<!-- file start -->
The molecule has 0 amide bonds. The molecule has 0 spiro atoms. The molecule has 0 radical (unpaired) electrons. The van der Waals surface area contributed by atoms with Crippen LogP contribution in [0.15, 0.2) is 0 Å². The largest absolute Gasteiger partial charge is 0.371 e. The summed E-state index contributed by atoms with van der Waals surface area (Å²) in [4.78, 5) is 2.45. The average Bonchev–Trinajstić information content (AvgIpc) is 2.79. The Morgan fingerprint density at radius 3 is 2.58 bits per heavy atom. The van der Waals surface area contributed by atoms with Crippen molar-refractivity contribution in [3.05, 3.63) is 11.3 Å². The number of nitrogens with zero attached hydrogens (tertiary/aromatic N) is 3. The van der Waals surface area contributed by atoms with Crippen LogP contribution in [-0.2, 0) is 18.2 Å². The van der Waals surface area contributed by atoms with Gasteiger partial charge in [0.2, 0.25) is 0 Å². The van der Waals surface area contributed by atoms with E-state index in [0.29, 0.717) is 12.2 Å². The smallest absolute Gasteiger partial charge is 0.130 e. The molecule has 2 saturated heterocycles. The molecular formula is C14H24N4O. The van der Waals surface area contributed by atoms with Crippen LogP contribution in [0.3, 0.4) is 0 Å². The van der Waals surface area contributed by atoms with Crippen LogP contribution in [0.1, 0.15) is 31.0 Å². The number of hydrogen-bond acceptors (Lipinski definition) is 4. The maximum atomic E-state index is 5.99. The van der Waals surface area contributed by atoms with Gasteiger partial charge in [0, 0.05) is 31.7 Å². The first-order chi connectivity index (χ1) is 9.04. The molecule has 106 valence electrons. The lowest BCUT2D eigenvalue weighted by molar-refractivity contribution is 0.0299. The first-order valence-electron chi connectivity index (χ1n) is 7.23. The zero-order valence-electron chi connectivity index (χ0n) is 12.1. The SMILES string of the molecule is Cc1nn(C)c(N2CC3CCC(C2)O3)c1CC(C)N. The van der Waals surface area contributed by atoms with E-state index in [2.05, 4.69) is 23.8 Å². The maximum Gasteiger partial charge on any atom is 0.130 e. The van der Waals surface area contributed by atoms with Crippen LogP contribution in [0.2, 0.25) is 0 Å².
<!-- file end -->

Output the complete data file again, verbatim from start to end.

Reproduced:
The molecule has 0 amide bonds. The molecule has 0 spiro atoms. The molecule has 0 radical (unpaired) electrons. The van der Waals surface area contributed by atoms with Crippen LogP contribution in [0.15, 0.2) is 0 Å². The largest absolute Gasteiger partial charge is 0.371 e. The summed E-state index contributed by atoms with van der Waals surface area (Å²) in [4.78, 5) is 2.45. The average Bonchev–Trinajstić information content (AvgIpc) is 2.79. The Morgan fingerprint density at radius 3 is 2.58 bits per heavy atom. The van der Waals surface area contributed by atoms with Crippen molar-refractivity contribution in [3.05, 3.63) is 11.3 Å². The number of nitrogens with zero attached hydrogens (tertiary/aromatic N) is 3. The van der Waals surface area contributed by atoms with Crippen LogP contribution in [-0.2, 0) is 18.2 Å². The van der Waals surface area contributed by atoms with Gasteiger partial charge in [0.2, 0.25) is 0 Å². The van der Waals surface area contributed by atoms with E-state index in [0.29, 0.717) is 12.2 Å². The smallest absolute Gasteiger partial charge is 0.130 e. The molecule has 2 saturated heterocycles. The molecular formula is C14H24N4O. The van der Waals surface area contributed by atoms with Crippen LogP contribution in [0.3, 0.4) is 0 Å². The van der Waals surface area contributed by atoms with Crippen LogP contribution in [0.1, 0.15) is 31.0 Å². The number of hydrogen-bond acceptors (Lipinski definition) is 4. The maximum atomic E-state index is 5.99. The van der Waals surface area contributed by atoms with Gasteiger partial charge in [0, 0.05) is 31.7 Å². The first-order chi connectivity index (χ1) is 9.04. The molecule has 106 valence electrons. The lowest BCUT2D eigenvalue weighted by molar-refractivity contribution is 0.0299. The first-order valence-electron chi connectivity index (χ1n) is 7.23. The zero-order valence-electron chi connectivity index (χ0n) is 12.1. The SMILES string of the molecule is Cc1nn(C)c(N2CC3CCC(C2)O3)c1CC(C)N. The van der Waals surface area contributed by atoms with E-state index in [2.05, 4.69) is 23.8 Å². The maximum Gasteiger partial charge on any atom is 0.130 e. The van der Waals surface area contributed by atoms with Crippen LogP contribution in [0.2, 0.25) is 0 Å².